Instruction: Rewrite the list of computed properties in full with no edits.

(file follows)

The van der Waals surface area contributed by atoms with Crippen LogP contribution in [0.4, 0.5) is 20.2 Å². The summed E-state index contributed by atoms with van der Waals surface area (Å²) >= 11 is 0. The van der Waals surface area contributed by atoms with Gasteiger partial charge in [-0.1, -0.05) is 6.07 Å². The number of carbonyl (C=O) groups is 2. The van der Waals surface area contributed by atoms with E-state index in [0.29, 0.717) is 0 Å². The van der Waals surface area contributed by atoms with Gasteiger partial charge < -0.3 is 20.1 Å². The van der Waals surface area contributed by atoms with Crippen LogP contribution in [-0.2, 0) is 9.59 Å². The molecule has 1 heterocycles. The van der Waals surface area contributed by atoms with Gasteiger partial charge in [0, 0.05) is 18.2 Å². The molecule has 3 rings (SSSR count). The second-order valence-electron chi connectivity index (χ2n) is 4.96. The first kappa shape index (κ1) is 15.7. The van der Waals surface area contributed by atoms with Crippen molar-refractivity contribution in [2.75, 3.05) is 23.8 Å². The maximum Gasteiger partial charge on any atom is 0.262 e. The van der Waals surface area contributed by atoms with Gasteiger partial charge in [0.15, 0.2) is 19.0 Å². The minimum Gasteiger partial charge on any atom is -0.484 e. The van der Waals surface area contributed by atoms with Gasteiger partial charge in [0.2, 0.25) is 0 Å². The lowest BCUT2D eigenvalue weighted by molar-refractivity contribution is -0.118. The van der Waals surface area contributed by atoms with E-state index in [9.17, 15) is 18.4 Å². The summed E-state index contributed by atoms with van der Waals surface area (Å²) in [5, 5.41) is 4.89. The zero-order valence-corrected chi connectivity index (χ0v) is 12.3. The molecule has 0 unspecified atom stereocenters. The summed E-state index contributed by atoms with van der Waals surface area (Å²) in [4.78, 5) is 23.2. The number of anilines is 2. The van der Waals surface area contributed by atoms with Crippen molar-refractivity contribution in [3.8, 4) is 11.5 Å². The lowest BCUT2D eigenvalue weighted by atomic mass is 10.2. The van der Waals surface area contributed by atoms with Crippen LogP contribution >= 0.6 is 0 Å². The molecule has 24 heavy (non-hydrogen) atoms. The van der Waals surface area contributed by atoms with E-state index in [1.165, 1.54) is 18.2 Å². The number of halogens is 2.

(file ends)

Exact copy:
The van der Waals surface area contributed by atoms with Crippen LogP contribution in [0.4, 0.5) is 20.2 Å². The summed E-state index contributed by atoms with van der Waals surface area (Å²) >= 11 is 0. The van der Waals surface area contributed by atoms with Gasteiger partial charge in [-0.1, -0.05) is 6.07 Å². The number of carbonyl (C=O) groups is 2. The van der Waals surface area contributed by atoms with E-state index in [0.29, 0.717) is 0 Å². The van der Waals surface area contributed by atoms with Gasteiger partial charge < -0.3 is 20.1 Å². The van der Waals surface area contributed by atoms with Crippen LogP contribution in [-0.2, 0) is 9.59 Å². The molecule has 1 heterocycles. The van der Waals surface area contributed by atoms with Gasteiger partial charge in [0, 0.05) is 18.2 Å². The molecule has 3 rings (SSSR count). The second-order valence-electron chi connectivity index (χ2n) is 4.96. The first kappa shape index (κ1) is 15.7. The van der Waals surface area contributed by atoms with Crippen molar-refractivity contribution in [2.75, 3.05) is 23.8 Å². The maximum Gasteiger partial charge on any atom is 0.262 e. The van der Waals surface area contributed by atoms with Gasteiger partial charge in [0.15, 0.2) is 19.0 Å². The minimum Gasteiger partial charge on any atom is -0.484 e. The van der Waals surface area contributed by atoms with Gasteiger partial charge in [0.2, 0.25) is 0 Å². The lowest BCUT2D eigenvalue weighted by molar-refractivity contribution is -0.118. The van der Waals surface area contributed by atoms with E-state index in [9.17, 15) is 18.4 Å². The summed E-state index contributed by atoms with van der Waals surface area (Å²) in [5, 5.41) is 4.89. The zero-order valence-corrected chi connectivity index (χ0v) is 12.3. The molecule has 0 unspecified atom stereocenters. The summed E-state index contributed by atoms with van der Waals surface area (Å²) in [4.78, 5) is 23.2. The number of anilines is 2. The van der Waals surface area contributed by atoms with Crippen molar-refractivity contribution in [3.8, 4) is 11.5 Å². The lowest BCUT2D eigenvalue weighted by atomic mass is 10.2. The van der Waals surface area contributed by atoms with Crippen LogP contribution >= 0.6 is 0 Å². The molecule has 24 heavy (non-hydrogen) atoms. The van der Waals surface area contributed by atoms with E-state index in [1.165, 1.54) is 18.2 Å². The number of halogens is 2.